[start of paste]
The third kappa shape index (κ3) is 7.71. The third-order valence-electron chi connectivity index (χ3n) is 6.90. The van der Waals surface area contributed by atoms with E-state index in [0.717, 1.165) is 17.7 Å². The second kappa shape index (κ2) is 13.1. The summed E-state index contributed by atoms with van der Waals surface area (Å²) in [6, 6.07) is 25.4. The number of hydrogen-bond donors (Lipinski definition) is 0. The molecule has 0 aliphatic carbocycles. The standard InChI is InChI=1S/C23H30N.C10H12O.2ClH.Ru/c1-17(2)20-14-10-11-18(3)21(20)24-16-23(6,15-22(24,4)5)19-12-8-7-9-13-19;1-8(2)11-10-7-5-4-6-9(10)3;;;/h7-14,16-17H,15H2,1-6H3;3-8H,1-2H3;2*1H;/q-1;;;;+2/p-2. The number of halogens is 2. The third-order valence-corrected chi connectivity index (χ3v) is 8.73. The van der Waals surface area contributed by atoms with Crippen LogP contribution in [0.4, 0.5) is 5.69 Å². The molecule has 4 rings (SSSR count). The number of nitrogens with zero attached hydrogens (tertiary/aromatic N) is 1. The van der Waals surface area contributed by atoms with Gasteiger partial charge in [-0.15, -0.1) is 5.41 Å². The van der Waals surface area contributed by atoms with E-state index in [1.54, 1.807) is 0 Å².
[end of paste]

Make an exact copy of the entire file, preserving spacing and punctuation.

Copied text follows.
The third kappa shape index (κ3) is 7.71. The third-order valence-electron chi connectivity index (χ3n) is 6.90. The van der Waals surface area contributed by atoms with E-state index in [0.717, 1.165) is 17.7 Å². The second kappa shape index (κ2) is 13.1. The summed E-state index contributed by atoms with van der Waals surface area (Å²) in [6, 6.07) is 25.4. The number of hydrogen-bond donors (Lipinski definition) is 0. The molecule has 0 aliphatic carbocycles. The standard InChI is InChI=1S/C23H30N.C10H12O.2ClH.Ru/c1-17(2)20-14-10-11-18(3)21(20)24-16-23(6,15-22(24,4)5)19-12-8-7-9-13-19;1-8(2)11-10-7-5-4-6-9(10)3;;;/h7-14,16-17H,15H2,1-6H3;3-8H,1-2H3;2*1H;/q-1;;;;+2/p-2. The number of halogens is 2. The third-order valence-corrected chi connectivity index (χ3v) is 8.73. The van der Waals surface area contributed by atoms with Crippen LogP contribution in [0.4, 0.5) is 5.69 Å². The molecule has 4 rings (SSSR count). The number of nitrogens with zero attached hydrogens (tertiary/aromatic N) is 1. The van der Waals surface area contributed by atoms with Gasteiger partial charge in [-0.15, -0.1) is 5.41 Å². The van der Waals surface area contributed by atoms with E-state index in [1.54, 1.807) is 0 Å².